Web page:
CULTIVATING SUCCESS : The do’s and don’ts of dormant pruning
Many people prune their trees and shrubs to improve plant appearance, encourage flower and fruit development, and promote overall plant health.
But there is more than meets the eye when it comes to pruning.
Determining when to prune your plants depends on the type of tree or shrub. As a general rule of thumb, the late dormant season (late winter to early spring) is best for most pruning.
Pruning in late winter, just before spring growth starts, leaves fresh wounds exposed for only a short length of time before new growth begins the wound-sealing process.
Another advantage of dormant pruning is that it's easier to make pruning decisions without leaves obscuring plant branch structure.
Time pruning to avoid diseases, other problemsPruning at the proper time can avoid certain disease and physiological problems:
- Prune apple trees, including crabapples, mountain ash, hawthorns and shrub cotoneasters in late winter (February-early April).
Spring or summer pruning increases the chances for infection and spread of the bacterial disease fireblight.
Autumn or early winter pruning is more likely to result in drying and die-back at pruning sites.
- To avoid stem cankers, prune honeylocusts when they are still dormant in late winter.
If they must be pruned in summer, avoid rainy or humid weather conditions.
- Some trees have free-flowing sap that "bleeds" after late winter or early spring pruning. Though this bleeding causes little harm, it may still be a source of concern. Examples of these types of trees are all maples, including box elder, butternut, walnut, birch and its relatives, ironwood and blue beech.
To prevent bleeding, prune the following trees after their leaves are fully expanded in late spring or early summer.
Never remove more than 1/4 of the live foliage.
Prune these after bloomingTrees and shrubs that bloom early in the growing season on last year's growth should be pruned immediately after they finish blooming: apricot, azalea, chokeberry, chokecherry, clove currant, flowering plum, flowering cherry, forsythia, juneberry, lilac, magnolia, and early blooming spirea.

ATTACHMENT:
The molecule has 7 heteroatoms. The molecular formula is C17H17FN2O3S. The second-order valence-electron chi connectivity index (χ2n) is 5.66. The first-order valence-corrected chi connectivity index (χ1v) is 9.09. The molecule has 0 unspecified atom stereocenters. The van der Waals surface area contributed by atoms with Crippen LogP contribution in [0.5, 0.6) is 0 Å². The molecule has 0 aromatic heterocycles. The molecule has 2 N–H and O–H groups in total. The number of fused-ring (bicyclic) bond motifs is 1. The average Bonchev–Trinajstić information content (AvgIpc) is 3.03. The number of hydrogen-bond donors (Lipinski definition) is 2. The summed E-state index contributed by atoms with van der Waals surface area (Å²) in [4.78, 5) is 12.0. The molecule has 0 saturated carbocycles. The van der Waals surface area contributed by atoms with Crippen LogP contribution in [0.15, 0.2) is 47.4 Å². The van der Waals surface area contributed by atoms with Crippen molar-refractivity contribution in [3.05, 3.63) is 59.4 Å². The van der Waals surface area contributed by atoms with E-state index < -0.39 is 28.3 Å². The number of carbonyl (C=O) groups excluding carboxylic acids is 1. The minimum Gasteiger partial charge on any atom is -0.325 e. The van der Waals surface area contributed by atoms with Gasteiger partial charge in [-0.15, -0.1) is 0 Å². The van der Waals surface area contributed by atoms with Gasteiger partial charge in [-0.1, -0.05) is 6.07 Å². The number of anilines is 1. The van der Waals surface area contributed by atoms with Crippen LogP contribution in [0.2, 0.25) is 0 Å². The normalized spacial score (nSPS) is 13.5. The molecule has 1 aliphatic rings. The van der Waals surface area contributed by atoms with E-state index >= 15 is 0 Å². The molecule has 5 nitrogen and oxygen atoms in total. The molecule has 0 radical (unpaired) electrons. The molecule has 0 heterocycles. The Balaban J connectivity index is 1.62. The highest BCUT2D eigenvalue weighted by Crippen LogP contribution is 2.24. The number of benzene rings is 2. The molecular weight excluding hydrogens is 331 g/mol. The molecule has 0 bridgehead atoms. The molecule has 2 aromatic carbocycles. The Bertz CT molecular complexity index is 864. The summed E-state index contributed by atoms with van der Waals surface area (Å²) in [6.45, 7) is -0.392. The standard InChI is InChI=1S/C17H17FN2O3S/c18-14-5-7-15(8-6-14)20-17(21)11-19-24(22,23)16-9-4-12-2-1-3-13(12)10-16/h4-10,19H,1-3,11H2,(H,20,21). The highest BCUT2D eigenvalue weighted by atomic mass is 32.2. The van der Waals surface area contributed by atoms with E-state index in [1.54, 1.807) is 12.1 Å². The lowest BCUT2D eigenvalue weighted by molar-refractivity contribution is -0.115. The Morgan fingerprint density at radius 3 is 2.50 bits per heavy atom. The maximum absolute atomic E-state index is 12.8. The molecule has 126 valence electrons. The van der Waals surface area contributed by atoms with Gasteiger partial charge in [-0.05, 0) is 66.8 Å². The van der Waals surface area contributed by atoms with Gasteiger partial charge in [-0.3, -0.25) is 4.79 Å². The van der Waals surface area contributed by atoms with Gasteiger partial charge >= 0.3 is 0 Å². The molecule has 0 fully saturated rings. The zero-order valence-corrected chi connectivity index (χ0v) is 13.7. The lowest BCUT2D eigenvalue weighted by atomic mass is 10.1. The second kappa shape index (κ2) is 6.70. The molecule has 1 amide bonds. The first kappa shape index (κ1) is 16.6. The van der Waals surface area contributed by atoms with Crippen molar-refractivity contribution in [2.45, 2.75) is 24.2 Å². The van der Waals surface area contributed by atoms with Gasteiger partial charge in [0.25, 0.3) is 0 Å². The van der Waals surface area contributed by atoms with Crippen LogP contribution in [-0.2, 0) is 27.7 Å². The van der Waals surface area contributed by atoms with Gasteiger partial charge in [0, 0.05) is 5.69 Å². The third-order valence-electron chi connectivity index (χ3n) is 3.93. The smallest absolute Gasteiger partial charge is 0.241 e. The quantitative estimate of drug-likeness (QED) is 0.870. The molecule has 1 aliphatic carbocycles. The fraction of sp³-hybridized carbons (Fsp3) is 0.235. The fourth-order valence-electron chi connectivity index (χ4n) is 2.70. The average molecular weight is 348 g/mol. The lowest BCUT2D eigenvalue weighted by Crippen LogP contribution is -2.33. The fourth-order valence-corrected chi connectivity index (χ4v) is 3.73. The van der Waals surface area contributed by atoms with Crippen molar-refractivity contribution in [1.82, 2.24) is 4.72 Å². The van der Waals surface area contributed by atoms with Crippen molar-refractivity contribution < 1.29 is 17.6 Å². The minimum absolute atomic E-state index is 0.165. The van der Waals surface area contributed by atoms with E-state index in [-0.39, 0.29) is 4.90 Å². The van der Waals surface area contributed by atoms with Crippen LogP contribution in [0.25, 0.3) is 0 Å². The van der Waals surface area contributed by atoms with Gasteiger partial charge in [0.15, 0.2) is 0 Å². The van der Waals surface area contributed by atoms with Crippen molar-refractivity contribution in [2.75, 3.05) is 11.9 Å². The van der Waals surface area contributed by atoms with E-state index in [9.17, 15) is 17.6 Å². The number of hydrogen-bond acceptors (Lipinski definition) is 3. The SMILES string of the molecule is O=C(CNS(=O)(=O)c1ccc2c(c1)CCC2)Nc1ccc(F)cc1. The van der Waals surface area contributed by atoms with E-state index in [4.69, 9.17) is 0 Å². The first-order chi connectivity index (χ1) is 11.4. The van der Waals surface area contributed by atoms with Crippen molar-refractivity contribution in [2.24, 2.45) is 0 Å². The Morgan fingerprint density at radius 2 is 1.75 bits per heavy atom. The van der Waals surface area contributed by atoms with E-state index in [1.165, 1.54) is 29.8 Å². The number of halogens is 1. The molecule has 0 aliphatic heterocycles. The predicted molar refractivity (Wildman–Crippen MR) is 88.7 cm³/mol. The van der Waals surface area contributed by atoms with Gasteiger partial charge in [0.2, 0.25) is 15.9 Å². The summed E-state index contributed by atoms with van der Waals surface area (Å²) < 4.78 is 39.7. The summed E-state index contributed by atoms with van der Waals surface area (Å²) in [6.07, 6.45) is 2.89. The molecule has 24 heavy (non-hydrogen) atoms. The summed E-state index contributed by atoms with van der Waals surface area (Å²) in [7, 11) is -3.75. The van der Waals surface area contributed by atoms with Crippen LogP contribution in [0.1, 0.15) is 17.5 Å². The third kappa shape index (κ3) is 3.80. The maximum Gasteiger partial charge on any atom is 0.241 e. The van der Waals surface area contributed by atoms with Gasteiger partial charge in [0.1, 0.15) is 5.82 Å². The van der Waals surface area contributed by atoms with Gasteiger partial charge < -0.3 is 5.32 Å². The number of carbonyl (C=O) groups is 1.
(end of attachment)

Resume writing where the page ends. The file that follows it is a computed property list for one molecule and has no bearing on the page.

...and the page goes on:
Prune these before new growthShrubs grown primarily for their foliage rather than showy flowers should be pruned in spring, before growth begins: alpine currant, barberry, buffaloberry, burning bush, dogwood, honeysuckle, ninebark, peashrub, purpleleaf sandcherry, smokebush, and sumac.
Shrubs that bloom on new growth may be pruned in spring before growth begins. Plants with marginally hardy stems such as clematis and shrub roses should be pruned back to live wood.
EvergreensSpruces, firs and douglas-firs don't grow continuously, but can be pruned any time because they have lateral (side) buds that will sprout if the terminal (tip) buds are removed. It's probably best to prune them in late winter, before growth begins. Some spring pruning, however, is not harmful.
Pines only put on a single flush of tip growth each spring and then stop growing. Prune before these new needles become mature. Pines do not have lateral buds, so removing terminal buds will take away new growing points for that branch. Eventually, this will leave dead stubs.
Pines seldom need pruning, but if you want to promote more dense growth, remove up to two-thirds of the length of newly expanded candles.
Tarah Young is the Hubbard County University of Minnesota Extension educator in agriculture, food and natural resources. If you have any questions about this topic or any others, contact her at 732-3391. If information about agriculture, gardening and natural resources interests you, consider signing up for the Hubbard County UMN Extension Agriculture, Gardening and Natural Resources E-newsletter at z.umn.edu/HCExtensionNewsletter.